David Cameron recently unveiled a £200 billion public-private partnership aimed at improving Britain’s transport, energy and technology infrastructure. And many interests in the Tory party look forward to the coalition bringing forward major government asset sales. Looking back to 2006, Andrew Massey and Gil Shidlo investigate how the Labour government’s privatisation of UK defence agency QinetiQ generated fantastic rates of return for a few top executives and a private equity fund (the Carlyle Group). They link this fiasco to the private equity fund tradition of paying lower salaries in order to incentivise executives to achieve share price growth. This case highlights the need for future public-private deals to undergo much more rigorous scrutiny, covering the total remuneration of PPP companies and top executives.
The sale of the UK Ministry of Defence’s research wing QinetiQ in 2006 created a media sensation amid reports that a number of top civil servants earned millions of pounds and perhaps cut taxpayers short. Our first Table below shows that indeed four top executives invested tens of thousands of pounds in the new company, and all became instant multi-millionaires after the flotation saw the company’ share prices spiral immediately upon its launch.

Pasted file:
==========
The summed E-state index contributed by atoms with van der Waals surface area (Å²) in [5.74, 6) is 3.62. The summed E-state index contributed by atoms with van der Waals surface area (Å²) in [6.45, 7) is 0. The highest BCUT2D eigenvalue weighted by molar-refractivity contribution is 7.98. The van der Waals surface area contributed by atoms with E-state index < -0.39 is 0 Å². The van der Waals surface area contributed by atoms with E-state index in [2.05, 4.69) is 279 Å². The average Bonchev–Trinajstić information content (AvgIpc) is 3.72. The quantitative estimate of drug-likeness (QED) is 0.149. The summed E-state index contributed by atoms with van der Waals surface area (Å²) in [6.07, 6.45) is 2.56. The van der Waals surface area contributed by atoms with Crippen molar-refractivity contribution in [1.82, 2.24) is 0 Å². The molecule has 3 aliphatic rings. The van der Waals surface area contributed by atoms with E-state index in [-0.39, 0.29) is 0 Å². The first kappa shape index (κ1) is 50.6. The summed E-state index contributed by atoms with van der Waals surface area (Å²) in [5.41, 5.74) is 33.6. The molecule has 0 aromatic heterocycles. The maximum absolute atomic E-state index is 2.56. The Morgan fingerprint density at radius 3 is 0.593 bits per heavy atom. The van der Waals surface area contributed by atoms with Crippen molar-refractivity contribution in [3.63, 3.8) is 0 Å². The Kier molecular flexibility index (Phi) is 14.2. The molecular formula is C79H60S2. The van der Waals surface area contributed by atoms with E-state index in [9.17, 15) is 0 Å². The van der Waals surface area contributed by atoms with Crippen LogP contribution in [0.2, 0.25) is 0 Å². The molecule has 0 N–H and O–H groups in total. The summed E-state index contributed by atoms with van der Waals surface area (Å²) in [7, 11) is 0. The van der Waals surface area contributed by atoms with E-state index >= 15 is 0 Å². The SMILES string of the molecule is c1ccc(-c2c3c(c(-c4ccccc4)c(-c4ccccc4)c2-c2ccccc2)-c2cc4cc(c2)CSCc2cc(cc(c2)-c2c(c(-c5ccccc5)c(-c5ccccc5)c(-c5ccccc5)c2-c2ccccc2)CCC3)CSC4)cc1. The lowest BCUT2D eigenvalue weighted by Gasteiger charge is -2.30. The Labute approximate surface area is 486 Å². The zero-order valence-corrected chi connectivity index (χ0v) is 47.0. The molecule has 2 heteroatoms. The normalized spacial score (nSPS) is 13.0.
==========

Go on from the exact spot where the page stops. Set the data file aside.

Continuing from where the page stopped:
|Executive||Personally invested in flotation £ thousands||Value of personal shares after flotation £ thousands||Percent Return on Investment|
|Sir John Chisholm (Chairman)||130||25,970||19900%|
|Graham Love (Chief Executive)||111||21,350|
|Hal Kruth (Group Commercial Manager)||70||13,880|
|Brenda Jones (Marketing Director)||60||11,180|
Source: NAO (2007).
By looking more closely at the roles and motivations of key managers and non-governmental players involved we hoped to better understand the way that national assets are deployed and how those entrusted with leading them are constrained to act in more transparent and accountable manner.
The creation of defence technology company QinetiQ in 2001 signalled a new phase in public-private partnerships (PPPs) by moving private equity into the heart of Britain’s defence establishment. The move towards more PPPs, was a core aspect of the Blair/Brown modernization programme in which public assets were rapidly offloaded in order to meet policy targets and raise revenue quickly; a follow-on from the ‘Next Step Programme’ which evolved as a major aspect in central government’s attempt in the 1980s and 1990s to deliver more efficient and effective public services..